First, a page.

The 43-year old Barnaul native also stressed that significant efforts have been made to educate people by promoting basic values such as respect and tolerance.
"I cannot say that we are fighting against racism, because the world 'fight' can only be referred to what is happening on the football pitch, but in a friendly meaning. I decided to hold this post [anti-racism chief] as my seven-year experience of playing abroad [three years in France and four years in England] gave me enough knowledge of how to do this job, which is connected with racism. It's really important to transfer values promoted by football clubs from the pitch right onto the stands and streets. Our main goal is to minimize the number of racism cases."
Smertin outlined that fans are not prohibited from supporting their teams, but they are not allowed to cross the line by humiliating opponents.
"Our main rule sounds like, 'come to football stadium to support your team rather than humiliating the opposing side'. In the Russian Premier League fans of one football club historically don't like fans supporting other teams. And sometimes all these offensive chants are used as an effective tool to make football players lose their temper. So, fans may shout racist chants not because they don't like a player's color of skin, but in an attempt to drive him mad helping their own team to take advantage in the game.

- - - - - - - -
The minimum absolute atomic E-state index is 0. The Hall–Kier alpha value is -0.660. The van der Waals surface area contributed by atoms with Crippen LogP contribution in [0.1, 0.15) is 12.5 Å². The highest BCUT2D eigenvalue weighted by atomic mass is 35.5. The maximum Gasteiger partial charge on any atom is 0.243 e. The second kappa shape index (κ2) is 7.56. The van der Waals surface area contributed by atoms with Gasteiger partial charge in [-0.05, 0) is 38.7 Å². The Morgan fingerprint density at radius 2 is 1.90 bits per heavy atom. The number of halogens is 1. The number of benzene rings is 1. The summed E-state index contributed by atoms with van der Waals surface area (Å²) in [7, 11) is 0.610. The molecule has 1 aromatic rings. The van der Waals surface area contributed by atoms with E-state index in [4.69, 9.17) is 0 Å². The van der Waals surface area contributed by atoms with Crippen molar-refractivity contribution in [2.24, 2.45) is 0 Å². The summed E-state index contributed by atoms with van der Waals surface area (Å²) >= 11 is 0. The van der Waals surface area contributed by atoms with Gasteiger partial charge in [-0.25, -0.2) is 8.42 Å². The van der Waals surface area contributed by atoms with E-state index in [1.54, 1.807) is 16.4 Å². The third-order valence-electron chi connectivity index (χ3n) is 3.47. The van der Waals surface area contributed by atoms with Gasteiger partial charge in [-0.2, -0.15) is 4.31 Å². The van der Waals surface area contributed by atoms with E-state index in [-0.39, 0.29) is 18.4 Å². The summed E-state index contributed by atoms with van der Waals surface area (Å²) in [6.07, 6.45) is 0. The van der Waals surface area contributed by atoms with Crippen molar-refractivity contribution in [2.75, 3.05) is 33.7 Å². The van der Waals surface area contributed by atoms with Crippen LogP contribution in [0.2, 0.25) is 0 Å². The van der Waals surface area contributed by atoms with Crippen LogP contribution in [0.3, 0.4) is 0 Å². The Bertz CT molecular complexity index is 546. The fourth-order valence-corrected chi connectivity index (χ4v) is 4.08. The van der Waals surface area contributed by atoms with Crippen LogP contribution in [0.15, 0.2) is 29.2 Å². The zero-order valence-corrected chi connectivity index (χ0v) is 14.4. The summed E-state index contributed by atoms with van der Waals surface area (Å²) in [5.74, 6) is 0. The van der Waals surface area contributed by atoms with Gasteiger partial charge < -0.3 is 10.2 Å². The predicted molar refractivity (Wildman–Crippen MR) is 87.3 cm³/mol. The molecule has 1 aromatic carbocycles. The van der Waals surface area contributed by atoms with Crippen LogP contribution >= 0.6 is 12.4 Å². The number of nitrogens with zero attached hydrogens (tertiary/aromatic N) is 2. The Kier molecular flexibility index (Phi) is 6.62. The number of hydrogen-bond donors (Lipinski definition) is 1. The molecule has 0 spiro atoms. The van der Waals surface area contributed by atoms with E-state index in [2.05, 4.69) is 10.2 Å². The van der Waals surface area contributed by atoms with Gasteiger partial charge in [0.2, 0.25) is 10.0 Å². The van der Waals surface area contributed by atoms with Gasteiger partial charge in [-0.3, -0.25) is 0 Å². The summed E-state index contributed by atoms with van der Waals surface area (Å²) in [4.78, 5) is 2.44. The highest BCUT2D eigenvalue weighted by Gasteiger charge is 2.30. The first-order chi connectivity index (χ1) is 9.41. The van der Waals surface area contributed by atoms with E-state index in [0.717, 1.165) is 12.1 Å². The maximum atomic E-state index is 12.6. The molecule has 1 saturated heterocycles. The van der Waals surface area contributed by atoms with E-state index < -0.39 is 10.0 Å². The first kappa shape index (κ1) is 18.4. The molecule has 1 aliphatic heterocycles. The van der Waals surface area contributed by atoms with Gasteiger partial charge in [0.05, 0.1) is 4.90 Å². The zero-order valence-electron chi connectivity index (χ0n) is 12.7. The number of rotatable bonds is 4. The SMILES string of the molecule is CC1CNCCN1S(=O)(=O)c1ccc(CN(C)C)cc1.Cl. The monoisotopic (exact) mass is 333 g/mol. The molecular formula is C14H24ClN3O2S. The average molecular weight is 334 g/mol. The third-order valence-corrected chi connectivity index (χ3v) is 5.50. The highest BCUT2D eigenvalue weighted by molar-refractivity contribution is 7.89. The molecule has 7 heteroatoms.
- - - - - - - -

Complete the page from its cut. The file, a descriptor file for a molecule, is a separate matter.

"Together with the 2018 Local Organizing Committee we go to schools and universities to promote anti-racism values. We created a special anti-racism training course in Moscow State University, where we try to explain that first of all you should respect people. Despite the real 90-minute fight on the pitch, you should always respect your opponent."
The former footballer, who made 55 appearances for the nation team, including as captain, is confident that the newly-implemented FAN ID system will help to battle racism during the World Cup in Russia as fears of being identified and punished will prevent fans from illegal actions.
"I offered to implement FAN ID system into the Russian championship to make fans feel responsibility for their behavior in the stands. There were no racist incidents recorded at the 2017 Confederations Cup, where the FAN ID system was tested. Knowing that they could be easily identified with the help of FAN ID, people won't shout racist chants.
"We are cooperating with FARE [Football Against Racism in Europe], an organization set up to battle racism in Europe. Much work has been done in recent times to reduce the number of racist incidents. It's also important that football players would take responsibility for their actions as they are role models for millions of fans who watch their games."
Smertin will be watching the action closely on the pitch this summer, but it’s off the pitch where he hopes his efforts will pay off the most.